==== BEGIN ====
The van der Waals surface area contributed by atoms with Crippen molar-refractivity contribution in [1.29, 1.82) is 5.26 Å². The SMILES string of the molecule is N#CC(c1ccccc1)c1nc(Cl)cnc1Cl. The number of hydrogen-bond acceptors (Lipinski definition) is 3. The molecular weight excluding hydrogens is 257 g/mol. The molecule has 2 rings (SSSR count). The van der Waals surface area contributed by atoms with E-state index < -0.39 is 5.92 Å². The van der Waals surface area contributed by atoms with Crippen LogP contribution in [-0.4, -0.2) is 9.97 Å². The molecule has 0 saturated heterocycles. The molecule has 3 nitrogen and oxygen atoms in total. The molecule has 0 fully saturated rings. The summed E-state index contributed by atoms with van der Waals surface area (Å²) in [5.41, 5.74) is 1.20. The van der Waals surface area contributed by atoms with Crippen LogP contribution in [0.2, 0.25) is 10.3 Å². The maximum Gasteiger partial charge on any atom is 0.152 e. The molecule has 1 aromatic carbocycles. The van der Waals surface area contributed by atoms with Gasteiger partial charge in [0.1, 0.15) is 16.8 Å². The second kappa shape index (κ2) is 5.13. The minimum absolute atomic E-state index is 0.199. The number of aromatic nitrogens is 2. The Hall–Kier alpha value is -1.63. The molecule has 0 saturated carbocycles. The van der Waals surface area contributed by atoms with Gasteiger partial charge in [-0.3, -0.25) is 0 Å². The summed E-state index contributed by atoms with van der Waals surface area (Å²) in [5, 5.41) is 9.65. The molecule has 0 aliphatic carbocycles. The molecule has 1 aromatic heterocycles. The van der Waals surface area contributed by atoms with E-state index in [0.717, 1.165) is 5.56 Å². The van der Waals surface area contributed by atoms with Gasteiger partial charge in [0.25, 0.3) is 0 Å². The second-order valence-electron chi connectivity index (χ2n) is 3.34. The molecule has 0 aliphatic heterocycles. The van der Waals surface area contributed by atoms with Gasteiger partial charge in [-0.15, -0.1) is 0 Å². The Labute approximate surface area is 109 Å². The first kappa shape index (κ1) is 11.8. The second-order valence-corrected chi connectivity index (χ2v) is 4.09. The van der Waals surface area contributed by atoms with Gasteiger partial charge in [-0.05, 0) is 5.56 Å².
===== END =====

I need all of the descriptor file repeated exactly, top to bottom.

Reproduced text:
The van der Waals surface area contributed by atoms with Crippen molar-refractivity contribution in [1.29, 1.82) is 5.26 Å². The SMILES string of the molecule is N#CC(c1ccccc1)c1nc(Cl)cnc1Cl. The number of hydrogen-bond acceptors (Lipinski definition) is 3. The molecular weight excluding hydrogens is 257 g/mol. The molecule has 2 rings (SSSR count). The van der Waals surface area contributed by atoms with E-state index < -0.39 is 5.92 Å². The van der Waals surface area contributed by atoms with Crippen LogP contribution in [-0.4, -0.2) is 9.97 Å². The molecule has 0 saturated heterocycles. The molecule has 3 nitrogen and oxygen atoms in total. The molecule has 0 fully saturated rings. The summed E-state index contributed by atoms with van der Waals surface area (Å²) in [5.41, 5.74) is 1.20. The van der Waals surface area contributed by atoms with Crippen LogP contribution in [0.2, 0.25) is 10.3 Å². The maximum Gasteiger partial charge on any atom is 0.152 e. The molecule has 1 aromatic carbocycles. The van der Waals surface area contributed by atoms with Gasteiger partial charge in [0.1, 0.15) is 16.8 Å². The second kappa shape index (κ2) is 5.13. The minimum absolute atomic E-state index is 0.199. The number of aromatic nitrogens is 2. The Hall–Kier alpha value is -1.63. The molecule has 0 saturated carbocycles. The van der Waals surface area contributed by atoms with Gasteiger partial charge in [-0.3, -0.25) is 0 Å². The summed E-state index contributed by atoms with van der Waals surface area (Å²) in [5, 5.41) is 9.65. The molecule has 0 aliphatic carbocycles. The molecule has 1 aromatic heterocycles. The van der Waals surface area contributed by atoms with E-state index in [0.717, 1.165) is 5.56 Å². The van der Waals surface area contributed by atoms with Gasteiger partial charge in [0.25, 0.3) is 0 Å². The second-order valence-electron chi connectivity index (χ2n) is 3.34. The molecule has 0 aliphatic heterocycles. The van der Waals surface area contributed by atoms with Gasteiger partial charge in [-0.15, -0.1) is 0 Å². The Labute approximate surface area is 109 Å². The first kappa shape index (κ1) is 11.8. The second-order valence-corrected chi connectivity index (χ2v) is 4.09. The van der Waals surface area contributed by atoms with Gasteiger partial charge in [-0.05, 0) is 5.56 Å².